In fiscal year 2008, the Federal Budget Deficit increased to $455 Billion, which helped drive the total US National Debt to $10.6 Trillion (as of 11/16). The unfolding financial bailout will potentially add another $7.5 Trillionon that (including the likely auto bailout of $25BN is basically a rounding error to the total bailout number). You can also assume that President Obama and his strong Democratic Congressional majority will also enact some type of universal healthcare reform, costing an estimated $75BN per yearthat the Treasury Dept. doesn’t currently have.
But as steep as the bill will be for the bailout and Obamacare, it actually pales in comparison to the unfunded obligations that the Federal Government has related to Social Security, Medicaid and especially Medicare. Current projections for the next 75 years estimate that the cost of these entitlement programs will exceed Government income by $40 Trillion– lets call that $500 Billion per year just to use round numbers.
So clearly, Federal Government’s looming expenditures- even if you don’t count the bailout and the costs of new universal healthcare- are unsustainable. Either the Government is going to have to dial back these spending obligations (not likely) or try to come up with new sources of tax revenue to pay for them (more likely).
There is an interesting article in Fortune Magazine where the author acknowledges these facts and hypothesizes what the “solution” will be.
Here’s the key take on the funding need, assuming continued reliance on the income tax:
Let’s examine the numbers. Under our current tax system, receipts are projected to remain pretty flat, at about 18% to 20% of GDP, far into the future. But spending is slated to rise to 24% of GDP in 2030 and 28% in 2050, excluding interest on the federal debt. If taxes aren’t increased enormously, future deficits, and the enormous borrowing they require, will swamp the budget with ruinous interest costs.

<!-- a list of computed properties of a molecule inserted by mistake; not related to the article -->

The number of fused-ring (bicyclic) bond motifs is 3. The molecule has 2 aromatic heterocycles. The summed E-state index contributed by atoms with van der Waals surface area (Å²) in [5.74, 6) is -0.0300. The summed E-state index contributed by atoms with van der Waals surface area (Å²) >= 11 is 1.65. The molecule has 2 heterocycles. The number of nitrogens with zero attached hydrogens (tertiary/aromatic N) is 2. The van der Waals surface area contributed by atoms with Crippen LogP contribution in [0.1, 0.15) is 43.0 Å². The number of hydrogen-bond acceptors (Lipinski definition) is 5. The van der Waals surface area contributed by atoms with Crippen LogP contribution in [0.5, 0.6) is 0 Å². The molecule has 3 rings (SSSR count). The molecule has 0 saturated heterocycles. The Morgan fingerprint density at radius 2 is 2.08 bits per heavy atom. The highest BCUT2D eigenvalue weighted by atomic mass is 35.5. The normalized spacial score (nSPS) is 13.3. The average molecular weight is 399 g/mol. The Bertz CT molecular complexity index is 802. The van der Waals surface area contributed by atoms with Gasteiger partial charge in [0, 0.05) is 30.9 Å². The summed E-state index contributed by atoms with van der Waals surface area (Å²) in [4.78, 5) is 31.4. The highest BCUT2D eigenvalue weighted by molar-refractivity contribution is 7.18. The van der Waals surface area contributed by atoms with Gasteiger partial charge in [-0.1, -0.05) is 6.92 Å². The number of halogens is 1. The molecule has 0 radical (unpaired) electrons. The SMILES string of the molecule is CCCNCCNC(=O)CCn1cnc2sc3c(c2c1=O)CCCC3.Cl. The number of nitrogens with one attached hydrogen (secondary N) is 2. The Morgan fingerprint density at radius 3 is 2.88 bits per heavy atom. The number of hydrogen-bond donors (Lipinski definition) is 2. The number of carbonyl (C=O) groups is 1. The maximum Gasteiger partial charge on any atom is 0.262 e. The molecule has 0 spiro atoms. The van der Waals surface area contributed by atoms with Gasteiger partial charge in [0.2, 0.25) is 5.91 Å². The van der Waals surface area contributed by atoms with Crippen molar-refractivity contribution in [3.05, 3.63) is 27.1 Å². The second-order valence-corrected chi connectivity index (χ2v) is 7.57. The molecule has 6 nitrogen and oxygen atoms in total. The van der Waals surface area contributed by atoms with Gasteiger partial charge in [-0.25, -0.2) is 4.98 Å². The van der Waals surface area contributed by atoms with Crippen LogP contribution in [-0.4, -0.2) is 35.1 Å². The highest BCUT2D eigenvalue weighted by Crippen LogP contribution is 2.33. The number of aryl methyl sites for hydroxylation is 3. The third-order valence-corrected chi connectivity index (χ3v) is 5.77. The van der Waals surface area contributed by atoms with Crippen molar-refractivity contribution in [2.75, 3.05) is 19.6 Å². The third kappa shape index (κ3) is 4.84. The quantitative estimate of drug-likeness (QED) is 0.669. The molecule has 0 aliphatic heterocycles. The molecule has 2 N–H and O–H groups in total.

Today, the income tax raises around $1.1 trillion, or around 9% of GDP, with payroll and corporate taxes contributing the balance. The deficit now stands at around $580 billion, including the Social Security surplus that’s helping to pay the bills. But that surplus is also rapidly disappearing. So to balance the budget, America would need to raise income taxes by 53%, assuming the other taxes remained at current rates.
The gap gets far larger in the future, chiefly due to rapidly rising costs of Medicare and Medicaid. To pay for those costs, we’d need to raise taxes by an extra 2% of GDP. That would require an additional $270 billion in income taxes.
All told, that’s a total tax increase of $870 billion, or almost 80%. That’s not including the estimated $240 billion cost of President-elect Barack Obama’s healthcare plan through 2018.
Clearly its not possible to raise income taxes by 80%- I haven’t heard any credible economist suggest that, I don’t believe that even someone as far to the left as Paul Krugman would seriously call for a near doubling of the income tax. Without wanting to inadvertently create a Laffer curve debate here, I think it is universally agreed that massive income tax increases at some point start to drive a reduction in the extent to which Americans work, save and invest- and therefore reduces whatever income there is to be taxed at hypothetical exorbitant rates, ultimately leading to lower tax revenue and negating the benefit of raising those income taxes in the first place.
So what is the government likely to do (again, assuming that it is not capable of making meaningful cuts in entitlement spending)?
The Fortune article surmises that as we approach “European” levels of government spending, we will have to embrace a “European” source of government funding- the Value Added Tax, or VAT.